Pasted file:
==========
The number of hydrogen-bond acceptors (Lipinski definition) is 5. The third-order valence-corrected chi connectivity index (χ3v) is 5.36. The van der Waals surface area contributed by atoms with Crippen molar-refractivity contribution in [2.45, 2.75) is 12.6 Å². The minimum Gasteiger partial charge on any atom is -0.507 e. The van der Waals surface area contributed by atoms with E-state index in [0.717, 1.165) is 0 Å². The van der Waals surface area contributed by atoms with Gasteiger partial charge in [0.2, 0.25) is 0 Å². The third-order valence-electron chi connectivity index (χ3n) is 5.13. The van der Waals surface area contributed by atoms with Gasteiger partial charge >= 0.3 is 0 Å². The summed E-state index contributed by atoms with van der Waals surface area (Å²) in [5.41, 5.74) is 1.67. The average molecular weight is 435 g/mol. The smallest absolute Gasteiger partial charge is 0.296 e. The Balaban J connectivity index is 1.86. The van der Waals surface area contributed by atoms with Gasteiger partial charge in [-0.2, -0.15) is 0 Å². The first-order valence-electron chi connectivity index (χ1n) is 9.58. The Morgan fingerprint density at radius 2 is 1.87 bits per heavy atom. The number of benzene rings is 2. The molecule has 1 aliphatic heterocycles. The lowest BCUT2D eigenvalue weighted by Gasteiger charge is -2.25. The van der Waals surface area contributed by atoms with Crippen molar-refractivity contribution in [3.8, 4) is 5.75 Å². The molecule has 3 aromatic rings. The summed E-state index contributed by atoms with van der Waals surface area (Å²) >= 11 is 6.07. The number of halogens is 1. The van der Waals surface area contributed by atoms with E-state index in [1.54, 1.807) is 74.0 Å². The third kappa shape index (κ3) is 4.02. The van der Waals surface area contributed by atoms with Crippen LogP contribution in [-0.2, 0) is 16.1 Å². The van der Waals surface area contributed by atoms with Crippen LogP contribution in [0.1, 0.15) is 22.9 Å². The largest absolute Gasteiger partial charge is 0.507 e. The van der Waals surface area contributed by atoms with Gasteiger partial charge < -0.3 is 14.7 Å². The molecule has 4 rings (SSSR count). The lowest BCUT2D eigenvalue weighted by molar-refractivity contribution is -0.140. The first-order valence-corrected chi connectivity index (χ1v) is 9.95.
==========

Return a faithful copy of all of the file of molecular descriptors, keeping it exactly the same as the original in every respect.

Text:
The number of hydrogen-bond acceptors (Lipinski definition) is 5. The third-order valence-corrected chi connectivity index (χ3v) is 5.36. The van der Waals surface area contributed by atoms with Crippen molar-refractivity contribution in [2.45, 2.75) is 12.6 Å². The minimum Gasteiger partial charge on any atom is -0.507 e. The van der Waals surface area contributed by atoms with E-state index in [0.717, 1.165) is 0 Å². The van der Waals surface area contributed by atoms with Gasteiger partial charge in [0.2, 0.25) is 0 Å². The third-order valence-electron chi connectivity index (χ3n) is 5.13. The van der Waals surface area contributed by atoms with Gasteiger partial charge >= 0.3 is 0 Å². The summed E-state index contributed by atoms with van der Waals surface area (Å²) in [5.41, 5.74) is 1.67. The average molecular weight is 435 g/mol. The smallest absolute Gasteiger partial charge is 0.296 e. The Balaban J connectivity index is 1.86. The van der Waals surface area contributed by atoms with Gasteiger partial charge in [-0.2, -0.15) is 0 Å². The first-order valence-electron chi connectivity index (χ1n) is 9.58. The Morgan fingerprint density at radius 2 is 1.87 bits per heavy atom. The number of benzene rings is 2. The molecule has 1 aliphatic heterocycles. The lowest BCUT2D eigenvalue weighted by Gasteiger charge is -2.25. The van der Waals surface area contributed by atoms with Crippen molar-refractivity contribution in [3.8, 4) is 5.75 Å². The molecule has 3 aromatic rings. The summed E-state index contributed by atoms with van der Waals surface area (Å²) >= 11 is 6.07. The number of halogens is 1. The van der Waals surface area contributed by atoms with E-state index in [1.54, 1.807) is 74.0 Å². The third kappa shape index (κ3) is 4.02. The van der Waals surface area contributed by atoms with Crippen LogP contribution in [-0.2, 0) is 16.1 Å². The van der Waals surface area contributed by atoms with Crippen LogP contribution in [0.1, 0.15) is 22.9 Å². The largest absolute Gasteiger partial charge is 0.507 e. The van der Waals surface area contributed by atoms with Gasteiger partial charge < -0.3 is 14.7 Å². The molecule has 4 rings (SSSR count). The lowest BCUT2D eigenvalue weighted by molar-refractivity contribution is -0.140. The first-order valence-corrected chi connectivity index (χ1v) is 9.95.